Seborrheic keratosis is a skin condition that is characterized by outgrowths that appear on the top layer of the skin. These outgrowths differ in character in different individuals but are all benign and therefore not cancerous. Obviously, no one would want to have ugly and irritating outgrowths on the skin. They do a lot of injustice to one’s looks and should therefore be removed as soon as possible.
There are many methods of getting rid of seborrheic keratosis . Some can easily be carried out at the comfort of your home while others require you to consult a dermatologist. Due to the wide range of methods to choose from, most people are often confused and wonder which are the best and the surest ways of removing seborrheic keratosis outgrowths.
There are many factors involved in choosing the best method to remove seborrheic keratosis outgrowths. It is difficult to identify the ultimate method for removing the outgrowths because each treatment method is suitable for a particular type of outgrowths.
One of these factors is the position of the outgrowths. Take the example of outgrowths on the face and on the back. It would be inappropriate to employ a treatment method that would leave scars on the face, however slight they may be. On the other hand, seborrheic keratosis outgrowths on the back can be removed by effective methods that could leave slight scars. An example of such a treatment method is curettage while cryotherapy on the other hand, can be used on the face.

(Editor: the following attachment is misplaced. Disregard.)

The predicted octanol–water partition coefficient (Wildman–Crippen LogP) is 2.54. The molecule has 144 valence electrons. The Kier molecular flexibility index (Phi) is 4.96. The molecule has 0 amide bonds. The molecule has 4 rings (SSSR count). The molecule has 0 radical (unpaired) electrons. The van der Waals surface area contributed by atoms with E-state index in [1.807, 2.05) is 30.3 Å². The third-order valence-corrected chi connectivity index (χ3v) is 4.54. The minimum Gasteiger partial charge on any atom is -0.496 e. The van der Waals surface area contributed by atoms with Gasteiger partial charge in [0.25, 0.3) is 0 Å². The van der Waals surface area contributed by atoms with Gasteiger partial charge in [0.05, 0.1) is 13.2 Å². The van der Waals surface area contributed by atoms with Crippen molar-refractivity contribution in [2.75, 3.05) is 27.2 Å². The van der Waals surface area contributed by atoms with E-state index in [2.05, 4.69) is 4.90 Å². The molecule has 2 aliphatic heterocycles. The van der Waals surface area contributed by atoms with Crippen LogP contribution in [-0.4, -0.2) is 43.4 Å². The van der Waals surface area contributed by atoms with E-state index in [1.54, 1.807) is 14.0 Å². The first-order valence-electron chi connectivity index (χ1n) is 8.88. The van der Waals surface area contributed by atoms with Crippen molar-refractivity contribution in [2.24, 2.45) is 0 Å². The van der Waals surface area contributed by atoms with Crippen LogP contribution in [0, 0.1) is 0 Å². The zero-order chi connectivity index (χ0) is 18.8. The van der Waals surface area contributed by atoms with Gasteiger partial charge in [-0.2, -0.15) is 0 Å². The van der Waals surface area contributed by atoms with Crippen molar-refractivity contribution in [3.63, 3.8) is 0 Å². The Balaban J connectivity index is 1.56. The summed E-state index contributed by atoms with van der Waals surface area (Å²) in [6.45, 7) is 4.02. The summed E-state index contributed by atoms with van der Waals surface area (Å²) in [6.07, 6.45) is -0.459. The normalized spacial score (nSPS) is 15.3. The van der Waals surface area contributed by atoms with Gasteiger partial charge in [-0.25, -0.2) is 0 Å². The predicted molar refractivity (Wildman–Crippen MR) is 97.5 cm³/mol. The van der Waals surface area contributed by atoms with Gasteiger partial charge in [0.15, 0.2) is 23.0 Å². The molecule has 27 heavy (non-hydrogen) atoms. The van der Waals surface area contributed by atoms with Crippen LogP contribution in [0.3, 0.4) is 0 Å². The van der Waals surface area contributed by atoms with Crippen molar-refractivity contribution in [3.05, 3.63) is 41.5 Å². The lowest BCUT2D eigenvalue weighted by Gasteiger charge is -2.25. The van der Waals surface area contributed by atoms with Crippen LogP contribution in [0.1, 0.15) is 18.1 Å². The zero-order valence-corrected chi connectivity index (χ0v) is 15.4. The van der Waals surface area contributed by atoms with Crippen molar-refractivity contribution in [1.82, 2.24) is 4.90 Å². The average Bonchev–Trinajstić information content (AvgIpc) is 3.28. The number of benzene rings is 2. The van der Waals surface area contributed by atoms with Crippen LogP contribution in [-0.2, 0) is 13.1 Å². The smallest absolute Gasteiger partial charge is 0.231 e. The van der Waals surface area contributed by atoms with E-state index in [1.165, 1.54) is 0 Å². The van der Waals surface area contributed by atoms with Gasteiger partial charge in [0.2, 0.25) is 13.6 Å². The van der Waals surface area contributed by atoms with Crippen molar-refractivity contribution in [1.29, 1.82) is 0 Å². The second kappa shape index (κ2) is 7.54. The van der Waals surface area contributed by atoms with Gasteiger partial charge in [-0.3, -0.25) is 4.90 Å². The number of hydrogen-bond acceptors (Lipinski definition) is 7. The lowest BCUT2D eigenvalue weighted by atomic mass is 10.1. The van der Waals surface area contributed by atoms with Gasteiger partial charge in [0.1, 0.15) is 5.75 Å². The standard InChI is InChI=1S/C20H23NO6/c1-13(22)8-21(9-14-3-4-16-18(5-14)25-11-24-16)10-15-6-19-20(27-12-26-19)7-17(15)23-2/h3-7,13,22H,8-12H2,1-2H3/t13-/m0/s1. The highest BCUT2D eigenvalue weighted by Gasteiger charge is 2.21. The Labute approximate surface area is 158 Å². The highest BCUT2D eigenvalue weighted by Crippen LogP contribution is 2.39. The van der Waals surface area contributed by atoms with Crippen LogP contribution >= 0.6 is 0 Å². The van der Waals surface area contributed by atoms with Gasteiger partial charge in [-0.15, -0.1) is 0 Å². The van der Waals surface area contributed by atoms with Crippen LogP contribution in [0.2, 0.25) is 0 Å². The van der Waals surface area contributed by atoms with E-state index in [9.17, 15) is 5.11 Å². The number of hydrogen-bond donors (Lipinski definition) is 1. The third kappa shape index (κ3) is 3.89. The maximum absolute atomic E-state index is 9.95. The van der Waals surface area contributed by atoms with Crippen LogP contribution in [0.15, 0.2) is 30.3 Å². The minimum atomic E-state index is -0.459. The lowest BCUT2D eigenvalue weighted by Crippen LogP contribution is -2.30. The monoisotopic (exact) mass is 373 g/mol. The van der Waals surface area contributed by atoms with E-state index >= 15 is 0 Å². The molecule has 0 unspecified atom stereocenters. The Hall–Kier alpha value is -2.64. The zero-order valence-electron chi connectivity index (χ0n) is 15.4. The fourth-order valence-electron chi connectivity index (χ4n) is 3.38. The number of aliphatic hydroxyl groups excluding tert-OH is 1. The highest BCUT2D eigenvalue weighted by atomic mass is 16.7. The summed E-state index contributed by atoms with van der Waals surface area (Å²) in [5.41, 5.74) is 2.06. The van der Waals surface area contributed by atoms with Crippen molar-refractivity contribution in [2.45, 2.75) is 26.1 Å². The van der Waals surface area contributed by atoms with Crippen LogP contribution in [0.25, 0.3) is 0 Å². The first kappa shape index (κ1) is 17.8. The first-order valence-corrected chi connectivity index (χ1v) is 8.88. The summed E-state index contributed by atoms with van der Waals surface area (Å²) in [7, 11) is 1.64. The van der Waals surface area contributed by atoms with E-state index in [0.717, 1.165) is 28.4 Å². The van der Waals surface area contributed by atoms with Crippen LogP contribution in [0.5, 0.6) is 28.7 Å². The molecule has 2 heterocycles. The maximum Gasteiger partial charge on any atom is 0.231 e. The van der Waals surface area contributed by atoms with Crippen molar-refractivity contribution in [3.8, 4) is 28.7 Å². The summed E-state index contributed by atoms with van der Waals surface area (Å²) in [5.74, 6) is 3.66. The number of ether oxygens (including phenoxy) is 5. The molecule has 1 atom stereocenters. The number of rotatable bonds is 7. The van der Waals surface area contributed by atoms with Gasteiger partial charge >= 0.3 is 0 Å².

The size of the seborrheic keratosis outgrowths is also a determinant as to the suitable treatment method. The complex methods are mostly used for large outgrowths while the simple ones are used on smaller outgrowths. Electrocautery by a dermatologist, for example, would be suitable for large outgrowths while simpler home remedies like the use of hydrogen peroxide can be used for smaller outgrowths.
Finally the number of the outgrowths would also determine the most suitable treatment method. Some methods require a lot of attention to individual outgrowths and are therefore only suitable for few outgrowths. An example of such is the use of hydrogen peroxide that requires someone to carefully apply on each seborrheic keratosis outgrowth. On the other hand, there are methods that are easily applied to many outgrowths. An example of such a method is the use of electrocautery and cryotherapy.
Recent Seborrheic Keratosis Articles: